Has Your Child Been Bitten By The Acting Bug?
You're youngster has been in several school plays and says she really want's to be an actress. She's talked you into it. She's taken acting classes, she has had the head shot taken, and has a resume, albeit a short one. Now here you are, at your first real audition. You both have that "deer in the headlights" look. How can you help her, and what should you expect?
Generally a preliminary audition is a time when the director, associate directors and casting people can see and hear the actors. Just seeing and hearing your child is an important first impression. Help keep your child calm and focused. If a child is uncomfortable and disagreeable and obviously not happy it's a big no-no, and a no-brainer that this child won't be called back.
Your child should have at least one monologue prepared, and, if the show is a musical, a song. Make sure that your child is familiar and comfortable with the monologue and song. It will show.
Keep a positive attitude with your child but remain realistic. Of course not every child will be called back for a second audition for this particular show. However, if your child remains positive and is enthusiastic, and of course is truly talented, he or she will leave a lasting impression on the directors. Often directors remember a stand-out when another opportunity presents itself. Your child could get a surprise call to audition for another part.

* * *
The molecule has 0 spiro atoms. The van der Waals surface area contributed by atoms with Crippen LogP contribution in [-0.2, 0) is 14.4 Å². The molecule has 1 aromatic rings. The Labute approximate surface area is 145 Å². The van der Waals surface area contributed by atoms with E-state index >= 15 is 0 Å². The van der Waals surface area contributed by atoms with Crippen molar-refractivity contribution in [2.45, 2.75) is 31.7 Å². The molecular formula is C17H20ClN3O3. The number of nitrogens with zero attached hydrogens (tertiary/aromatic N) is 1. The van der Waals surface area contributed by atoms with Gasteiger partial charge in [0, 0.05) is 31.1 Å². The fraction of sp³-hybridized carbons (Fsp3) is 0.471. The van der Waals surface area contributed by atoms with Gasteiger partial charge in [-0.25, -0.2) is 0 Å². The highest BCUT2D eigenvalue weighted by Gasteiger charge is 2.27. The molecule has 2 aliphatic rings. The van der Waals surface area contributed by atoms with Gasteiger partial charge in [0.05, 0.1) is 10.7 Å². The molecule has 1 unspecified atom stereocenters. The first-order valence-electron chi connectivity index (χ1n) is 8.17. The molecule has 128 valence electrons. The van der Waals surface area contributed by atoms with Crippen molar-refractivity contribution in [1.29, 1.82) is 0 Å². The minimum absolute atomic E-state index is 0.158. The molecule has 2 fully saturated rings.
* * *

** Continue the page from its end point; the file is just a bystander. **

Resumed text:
Make sure you keep it a light as you can and make sure that this experience is also fun for your child. Auditions take a lot of self-confidence. Being passed over and rejected for a part is not easy, but is a part of the process. A lot of parents say that the skills their children learn in the theatre translate positively into their daily lives.
About the Author: This article provided courtesy of http://www.acting-school-america.com